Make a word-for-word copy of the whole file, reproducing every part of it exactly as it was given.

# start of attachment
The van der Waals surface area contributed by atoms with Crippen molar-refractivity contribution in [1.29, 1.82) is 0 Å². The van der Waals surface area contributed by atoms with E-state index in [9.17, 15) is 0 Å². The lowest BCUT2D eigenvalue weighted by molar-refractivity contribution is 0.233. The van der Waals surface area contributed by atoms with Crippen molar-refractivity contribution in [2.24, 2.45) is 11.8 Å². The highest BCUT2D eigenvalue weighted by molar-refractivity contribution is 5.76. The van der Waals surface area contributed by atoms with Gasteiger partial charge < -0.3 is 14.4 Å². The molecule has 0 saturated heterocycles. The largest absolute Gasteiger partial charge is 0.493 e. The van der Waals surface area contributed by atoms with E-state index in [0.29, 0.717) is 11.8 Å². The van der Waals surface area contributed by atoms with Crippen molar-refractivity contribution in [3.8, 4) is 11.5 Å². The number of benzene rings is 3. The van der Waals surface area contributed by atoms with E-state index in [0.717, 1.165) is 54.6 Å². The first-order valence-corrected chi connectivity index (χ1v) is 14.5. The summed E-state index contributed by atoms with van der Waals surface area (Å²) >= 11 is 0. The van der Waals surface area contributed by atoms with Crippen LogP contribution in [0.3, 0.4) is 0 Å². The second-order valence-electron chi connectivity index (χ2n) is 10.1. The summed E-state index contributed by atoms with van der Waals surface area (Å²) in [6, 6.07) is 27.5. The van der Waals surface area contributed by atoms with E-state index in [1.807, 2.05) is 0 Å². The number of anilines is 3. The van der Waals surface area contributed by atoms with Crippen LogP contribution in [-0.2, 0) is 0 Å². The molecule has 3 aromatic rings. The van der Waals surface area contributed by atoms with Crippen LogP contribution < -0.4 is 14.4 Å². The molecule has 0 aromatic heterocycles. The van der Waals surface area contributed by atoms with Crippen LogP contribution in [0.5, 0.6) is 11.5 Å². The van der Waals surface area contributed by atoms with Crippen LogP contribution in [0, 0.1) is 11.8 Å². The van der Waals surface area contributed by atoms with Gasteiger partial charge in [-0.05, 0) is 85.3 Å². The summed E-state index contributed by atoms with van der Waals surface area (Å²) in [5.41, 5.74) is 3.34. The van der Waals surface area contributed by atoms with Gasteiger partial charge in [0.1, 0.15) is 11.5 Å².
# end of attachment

The van der Waals surface area contributed by atoms with Crippen molar-refractivity contribution in [1.29, 1.82) is 0 Å². The van der Waals surface area contributed by atoms with E-state index in [9.17, 15) is 0 Å². The lowest BCUT2D eigenvalue weighted by molar-refractivity contribution is 0.233. The van der Waals surface area contributed by atoms with Crippen molar-refractivity contribution in [2.24, 2.45) is 11.8 Å². The highest BCUT2D eigenvalue weighted by molar-refractivity contribution is 5.76. The van der Waals surface area contributed by atoms with Gasteiger partial charge < -0.3 is 14.4 Å². The molecule has 0 saturated heterocycles. The largest absolute Gasteiger partial charge is 0.493 e. The van der Waals surface area contributed by atoms with E-state index in [0.29, 0.717) is 11.8 Å². The van der Waals surface area contributed by atoms with Crippen molar-refractivity contribution in [3.8, 4) is 11.5 Å². The number of benzene rings is 3. The van der Waals surface area contributed by atoms with E-state index in [0.717, 1.165) is 54.6 Å². The first-order valence-corrected chi connectivity index (χ1v) is 14.5. The summed E-state index contributed by atoms with van der Waals surface area (Å²) >= 11 is 0. The van der Waals surface area contributed by atoms with Crippen LogP contribution in [0.3, 0.4) is 0 Å². The second-order valence-electron chi connectivity index (χ2n) is 10.1. The summed E-state index contributed by atoms with van der Waals surface area (Å²) in [6, 6.07) is 27.5. The van der Waals surface area contributed by atoms with E-state index in [1.807, 2.05) is 0 Å². The number of anilines is 3. The van der Waals surface area contributed by atoms with Crippen LogP contribution in [-0.2, 0) is 0 Å². The molecule has 3 aromatic rings. The van der Waals surface area contributed by atoms with Crippen LogP contribution < -0.4 is 14.4 Å². The molecule has 0 aromatic heterocycles. The van der Waals surface area contributed by atoms with Crippen LogP contribution in [0.5, 0.6) is 11.5 Å². The van der Waals surface area contributed by atoms with Crippen LogP contribution in [0, 0.1) is 11.8 Å². The van der Waals surface area contributed by atoms with Gasteiger partial charge in [-0.05, 0) is 85.3 Å². The summed E-state index contributed by atoms with van der Waals surface area (Å²) in [5.41, 5.74) is 3.34. The van der Waals surface area contributed by atoms with Gasteiger partial charge in [0.1, 0.15) is 11.5 Å².